Rumpelstiltskin, upon seeing Shrek, makes a huge speech to the witches in the ballroom on how if it weren’t for Shrek, none of their successes would’ve been possible. Shrek, being obviously confused, is then told what happened. The King and Queen ended up signing the deal with Rumpelstiltskin, and even though they were told their worries would disappear, they never thought that it would be them who would fade away. As a result, Fiona was never rescued, so her curse hasn’t been broken. Shrek, incredibly determined to stop Rumpelstiltskin is then given crushing news – he only has until sunrise the following day to live.
When signing the deal with Rumpelstiltskin, it was only written that a day from his childhood would be taken away. Shrek probably didn’t even think that Rumpelstiltskin would be so wicked that he would take away the day he was born. In the original reality, Shrek doesn’t exist, which means his life with Fiona doesn’t exist, nor do his children. Visibly angered, Rumpelstiltskin tells him that there is nothing he can do to change it, and that when the sun rises, he will disappear.
The rest of the movie is dedicated to him finding Fiona, coming across his old friends who have no idea who he is, and then trying to find a way to defeat Rumpelstiltskin.
The interactions between him and Donkey are hilarious. At first, Donkey thinks that Shrek is insane, so Shrek has to try and convince Donkey that he is a dear friend of his. Fiona is also confused because Shrek goes on about how they are married, how they have children, and what not, but doesn’t properly explain what happened with the Rumpelstiltskin deal, so she is forced to think that he’s crazed in the head.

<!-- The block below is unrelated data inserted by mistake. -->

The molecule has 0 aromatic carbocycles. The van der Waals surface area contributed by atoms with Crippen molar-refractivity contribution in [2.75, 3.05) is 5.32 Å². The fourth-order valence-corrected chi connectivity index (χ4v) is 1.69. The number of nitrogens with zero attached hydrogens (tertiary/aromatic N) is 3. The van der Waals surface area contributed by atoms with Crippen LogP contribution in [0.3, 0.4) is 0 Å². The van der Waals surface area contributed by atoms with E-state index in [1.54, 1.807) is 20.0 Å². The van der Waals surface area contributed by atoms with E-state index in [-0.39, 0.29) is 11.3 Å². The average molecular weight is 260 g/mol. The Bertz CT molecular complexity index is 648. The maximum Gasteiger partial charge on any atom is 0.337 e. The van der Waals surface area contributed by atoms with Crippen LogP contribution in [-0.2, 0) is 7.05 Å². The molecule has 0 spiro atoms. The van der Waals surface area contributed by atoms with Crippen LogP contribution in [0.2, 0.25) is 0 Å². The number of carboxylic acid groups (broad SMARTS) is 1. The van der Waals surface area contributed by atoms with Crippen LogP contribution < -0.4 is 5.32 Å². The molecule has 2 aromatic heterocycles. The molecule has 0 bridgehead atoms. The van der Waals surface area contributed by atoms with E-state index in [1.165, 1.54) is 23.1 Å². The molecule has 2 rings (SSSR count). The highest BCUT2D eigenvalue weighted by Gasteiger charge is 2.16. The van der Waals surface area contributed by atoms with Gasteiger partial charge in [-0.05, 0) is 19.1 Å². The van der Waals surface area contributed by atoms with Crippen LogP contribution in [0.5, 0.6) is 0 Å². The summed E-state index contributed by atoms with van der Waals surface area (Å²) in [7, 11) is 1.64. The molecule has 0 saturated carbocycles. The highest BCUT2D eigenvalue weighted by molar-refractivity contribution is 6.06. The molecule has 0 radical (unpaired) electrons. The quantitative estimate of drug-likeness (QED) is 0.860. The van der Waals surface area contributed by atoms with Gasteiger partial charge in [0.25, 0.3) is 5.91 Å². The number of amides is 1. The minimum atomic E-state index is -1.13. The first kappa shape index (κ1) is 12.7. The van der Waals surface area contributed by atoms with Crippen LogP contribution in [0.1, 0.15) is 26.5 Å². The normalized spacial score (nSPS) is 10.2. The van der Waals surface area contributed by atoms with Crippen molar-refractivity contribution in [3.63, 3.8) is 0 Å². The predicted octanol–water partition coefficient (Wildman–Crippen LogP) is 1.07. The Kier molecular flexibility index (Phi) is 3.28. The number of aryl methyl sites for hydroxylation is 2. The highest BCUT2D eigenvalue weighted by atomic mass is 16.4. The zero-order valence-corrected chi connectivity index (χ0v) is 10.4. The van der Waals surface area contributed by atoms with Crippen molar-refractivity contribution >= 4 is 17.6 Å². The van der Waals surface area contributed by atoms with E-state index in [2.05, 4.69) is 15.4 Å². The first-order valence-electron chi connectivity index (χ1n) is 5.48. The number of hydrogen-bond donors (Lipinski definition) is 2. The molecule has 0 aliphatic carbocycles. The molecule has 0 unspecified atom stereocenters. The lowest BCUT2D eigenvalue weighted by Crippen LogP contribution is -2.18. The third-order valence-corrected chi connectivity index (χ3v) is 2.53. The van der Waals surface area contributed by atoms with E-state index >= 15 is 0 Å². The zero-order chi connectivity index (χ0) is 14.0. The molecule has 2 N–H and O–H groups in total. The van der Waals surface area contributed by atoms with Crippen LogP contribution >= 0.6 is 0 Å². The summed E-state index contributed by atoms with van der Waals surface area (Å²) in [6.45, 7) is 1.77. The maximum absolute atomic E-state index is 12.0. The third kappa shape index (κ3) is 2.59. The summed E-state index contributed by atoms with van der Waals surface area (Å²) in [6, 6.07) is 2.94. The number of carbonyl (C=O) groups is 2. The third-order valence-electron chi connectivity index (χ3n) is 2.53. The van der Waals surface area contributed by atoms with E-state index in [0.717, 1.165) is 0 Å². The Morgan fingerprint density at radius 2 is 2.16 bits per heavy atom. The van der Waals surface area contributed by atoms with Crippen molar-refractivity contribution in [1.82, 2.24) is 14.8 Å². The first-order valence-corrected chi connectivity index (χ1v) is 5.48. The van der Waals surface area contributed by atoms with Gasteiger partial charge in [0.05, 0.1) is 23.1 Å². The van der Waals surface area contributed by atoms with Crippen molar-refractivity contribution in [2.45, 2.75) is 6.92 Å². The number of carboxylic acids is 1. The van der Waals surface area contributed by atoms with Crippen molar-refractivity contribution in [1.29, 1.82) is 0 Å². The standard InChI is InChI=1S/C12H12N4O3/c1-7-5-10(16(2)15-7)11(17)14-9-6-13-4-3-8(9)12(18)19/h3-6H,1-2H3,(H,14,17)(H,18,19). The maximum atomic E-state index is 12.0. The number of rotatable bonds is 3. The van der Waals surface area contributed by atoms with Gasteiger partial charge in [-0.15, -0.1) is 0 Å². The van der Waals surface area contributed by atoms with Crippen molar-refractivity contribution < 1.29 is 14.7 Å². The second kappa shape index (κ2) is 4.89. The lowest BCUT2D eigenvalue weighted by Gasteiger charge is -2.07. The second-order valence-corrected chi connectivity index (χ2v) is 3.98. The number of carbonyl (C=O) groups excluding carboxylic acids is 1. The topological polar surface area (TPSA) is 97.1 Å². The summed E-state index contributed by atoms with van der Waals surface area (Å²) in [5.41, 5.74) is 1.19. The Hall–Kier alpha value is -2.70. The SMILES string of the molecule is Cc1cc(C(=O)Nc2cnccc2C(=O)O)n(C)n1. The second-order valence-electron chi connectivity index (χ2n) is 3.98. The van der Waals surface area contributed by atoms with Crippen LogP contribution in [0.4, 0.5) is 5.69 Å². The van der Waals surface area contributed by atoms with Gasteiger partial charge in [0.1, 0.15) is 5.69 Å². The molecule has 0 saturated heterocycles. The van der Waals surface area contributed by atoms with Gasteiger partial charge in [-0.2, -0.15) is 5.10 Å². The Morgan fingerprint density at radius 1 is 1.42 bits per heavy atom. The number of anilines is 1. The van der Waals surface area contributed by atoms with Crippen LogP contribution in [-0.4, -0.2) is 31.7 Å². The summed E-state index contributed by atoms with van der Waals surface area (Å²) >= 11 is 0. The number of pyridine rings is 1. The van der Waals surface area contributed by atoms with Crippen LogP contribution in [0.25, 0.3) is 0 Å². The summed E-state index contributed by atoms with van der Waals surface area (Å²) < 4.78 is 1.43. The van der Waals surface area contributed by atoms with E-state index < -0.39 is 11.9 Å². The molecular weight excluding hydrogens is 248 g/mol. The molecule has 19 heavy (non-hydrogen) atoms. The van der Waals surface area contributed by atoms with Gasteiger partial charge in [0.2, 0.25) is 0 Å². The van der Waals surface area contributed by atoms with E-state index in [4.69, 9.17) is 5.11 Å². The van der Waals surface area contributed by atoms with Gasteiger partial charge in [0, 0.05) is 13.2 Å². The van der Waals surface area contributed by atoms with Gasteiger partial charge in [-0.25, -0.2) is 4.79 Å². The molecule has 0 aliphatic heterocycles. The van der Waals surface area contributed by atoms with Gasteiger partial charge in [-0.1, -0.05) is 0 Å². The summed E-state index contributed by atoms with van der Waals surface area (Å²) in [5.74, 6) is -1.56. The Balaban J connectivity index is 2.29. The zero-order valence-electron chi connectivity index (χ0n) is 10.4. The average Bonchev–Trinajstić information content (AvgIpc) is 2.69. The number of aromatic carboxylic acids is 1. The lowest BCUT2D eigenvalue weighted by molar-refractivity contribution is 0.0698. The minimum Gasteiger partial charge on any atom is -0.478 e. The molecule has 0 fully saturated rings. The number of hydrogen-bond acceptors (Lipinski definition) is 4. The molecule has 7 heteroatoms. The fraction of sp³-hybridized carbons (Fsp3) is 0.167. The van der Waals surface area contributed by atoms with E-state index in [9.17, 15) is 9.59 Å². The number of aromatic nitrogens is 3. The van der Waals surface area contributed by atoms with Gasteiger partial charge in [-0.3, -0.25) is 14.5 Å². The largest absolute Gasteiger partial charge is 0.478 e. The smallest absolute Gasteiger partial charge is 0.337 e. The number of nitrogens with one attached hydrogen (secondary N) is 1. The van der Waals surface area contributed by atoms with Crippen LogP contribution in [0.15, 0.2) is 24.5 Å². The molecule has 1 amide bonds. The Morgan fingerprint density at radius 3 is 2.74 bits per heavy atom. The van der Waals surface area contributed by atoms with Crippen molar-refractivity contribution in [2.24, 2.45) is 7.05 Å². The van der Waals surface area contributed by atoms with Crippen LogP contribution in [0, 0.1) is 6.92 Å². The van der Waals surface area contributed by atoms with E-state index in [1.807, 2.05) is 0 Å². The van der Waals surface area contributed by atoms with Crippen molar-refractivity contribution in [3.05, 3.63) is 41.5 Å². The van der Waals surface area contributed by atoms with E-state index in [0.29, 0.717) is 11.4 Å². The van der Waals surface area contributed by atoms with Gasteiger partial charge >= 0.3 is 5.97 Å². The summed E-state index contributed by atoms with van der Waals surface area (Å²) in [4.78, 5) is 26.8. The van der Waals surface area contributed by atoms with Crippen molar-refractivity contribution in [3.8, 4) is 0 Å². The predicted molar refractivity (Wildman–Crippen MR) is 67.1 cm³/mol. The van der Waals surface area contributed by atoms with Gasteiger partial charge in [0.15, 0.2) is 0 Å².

Two characters that stood out were the Gingerbread Man and Puss. Because Puss is no longer the swordsman he was, he has really let himself go. Being babied by Fiona surely didn’t help, but when he gets so out of breath from doing nothing, you can’t help but laugh. Gingy is forced to fight like a Gladiator against animal crackers in this mini arena, and eventually Puss and Gingy meet. I won’t say what happens between the two, but just know that I laughed.
Unlike other kids movies, Shrek presents adults with some serious questions. If you could give up a day of your life, just to have a solid 24 hours of how you’d like your life to be, would you do it? At what cost? How much are you willing to sacrifice just to have your old life? Surely Shrek never meant to not exist, to erase his children, and lose the love of Fiona, but he was blinded by his strong desires. It’s always hard making that transition from adolescent to adult, and equally hard finding your role as a parent and spouse, so DreamWorks really hit the nail on the head with that.
One of the best things about the movie was the credits. Staying true to the rest of the films, the ending credits were great. It originally was the same ending where everybody sings, dances, and interacts with each other, but when they did the proper movie credits, it was this beautiful timeline of the other three movies. Obviously we sat and stayed through them all, so if you like it when movies have unique credits, then be sure to hang out in your seats for a few more minutes.
All in all, I found it to be really enjoyable, and definitely worth seeing in theaters. We didn’t see it in 3-D, so I couldn’t tell you about that, and the decision was mainly due to 3-D giving headaches. We all didn’t feel like potentially ending up with migraines today.
If you can see Shrek in theaters, go and see it. If you can’t be sure to pick it up once it comes out on DVD. You won’t be disappointed.